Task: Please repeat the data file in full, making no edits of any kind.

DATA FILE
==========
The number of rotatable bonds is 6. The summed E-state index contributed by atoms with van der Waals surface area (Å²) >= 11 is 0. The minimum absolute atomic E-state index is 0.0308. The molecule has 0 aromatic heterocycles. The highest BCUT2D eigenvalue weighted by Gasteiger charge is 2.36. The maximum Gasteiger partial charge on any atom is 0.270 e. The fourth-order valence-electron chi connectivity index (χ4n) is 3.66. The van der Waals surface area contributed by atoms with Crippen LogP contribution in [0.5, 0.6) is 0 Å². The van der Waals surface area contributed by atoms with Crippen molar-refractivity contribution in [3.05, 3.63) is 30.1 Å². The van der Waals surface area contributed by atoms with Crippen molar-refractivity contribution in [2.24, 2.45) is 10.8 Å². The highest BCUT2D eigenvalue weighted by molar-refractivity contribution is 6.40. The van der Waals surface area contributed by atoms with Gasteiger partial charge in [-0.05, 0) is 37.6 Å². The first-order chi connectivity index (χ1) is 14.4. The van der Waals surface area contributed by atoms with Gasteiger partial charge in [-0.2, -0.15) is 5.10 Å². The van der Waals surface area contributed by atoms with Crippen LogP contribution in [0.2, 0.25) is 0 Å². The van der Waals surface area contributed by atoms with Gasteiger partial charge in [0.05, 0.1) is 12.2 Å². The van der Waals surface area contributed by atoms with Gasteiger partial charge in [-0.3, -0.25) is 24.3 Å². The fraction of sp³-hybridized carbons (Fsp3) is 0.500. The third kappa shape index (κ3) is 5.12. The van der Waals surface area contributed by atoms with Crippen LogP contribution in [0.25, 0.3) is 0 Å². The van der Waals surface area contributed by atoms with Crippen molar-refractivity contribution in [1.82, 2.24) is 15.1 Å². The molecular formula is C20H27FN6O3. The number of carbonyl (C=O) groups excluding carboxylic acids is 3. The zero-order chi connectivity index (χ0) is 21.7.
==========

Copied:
The number of rotatable bonds is 6. The summed E-state index contributed by atoms with van der Waals surface area (Å²) >= 11 is 0. The minimum absolute atomic E-state index is 0.0308. The molecule has 0 aromatic heterocycles. The highest BCUT2D eigenvalue weighted by Gasteiger charge is 2.36. The maximum Gasteiger partial charge on any atom is 0.270 e. The fourth-order valence-electron chi connectivity index (χ4n) is 3.66. The van der Waals surface area contributed by atoms with Crippen LogP contribution in [0.5, 0.6) is 0 Å². The van der Waals surface area contributed by atoms with Crippen molar-refractivity contribution in [3.05, 3.63) is 30.1 Å². The van der Waals surface area contributed by atoms with Crippen molar-refractivity contribution in [2.24, 2.45) is 10.8 Å². The highest BCUT2D eigenvalue weighted by molar-refractivity contribution is 6.40. The van der Waals surface area contributed by atoms with Gasteiger partial charge in [-0.05, 0) is 37.6 Å². The first-order chi connectivity index (χ1) is 14.4. The van der Waals surface area contributed by atoms with Gasteiger partial charge in [-0.2, -0.15) is 5.10 Å². The van der Waals surface area contributed by atoms with Crippen LogP contribution in [0.2, 0.25) is 0 Å². The van der Waals surface area contributed by atoms with Gasteiger partial charge in [0.05, 0.1) is 12.2 Å². The van der Waals surface area contributed by atoms with Gasteiger partial charge in [-0.3, -0.25) is 24.3 Å². The fraction of sp³-hybridized carbons (Fsp3) is 0.500. The third kappa shape index (κ3) is 5.12. The van der Waals surface area contributed by atoms with Crippen LogP contribution in [0.25, 0.3) is 0 Å². The van der Waals surface area contributed by atoms with Crippen molar-refractivity contribution in [1.82, 2.24) is 15.1 Å². The molecular formula is C20H27FN6O3. The number of carbonyl (C=O) groups excluding carboxylic acids is 3. The zero-order chi connectivity index (χ0) is 21.7.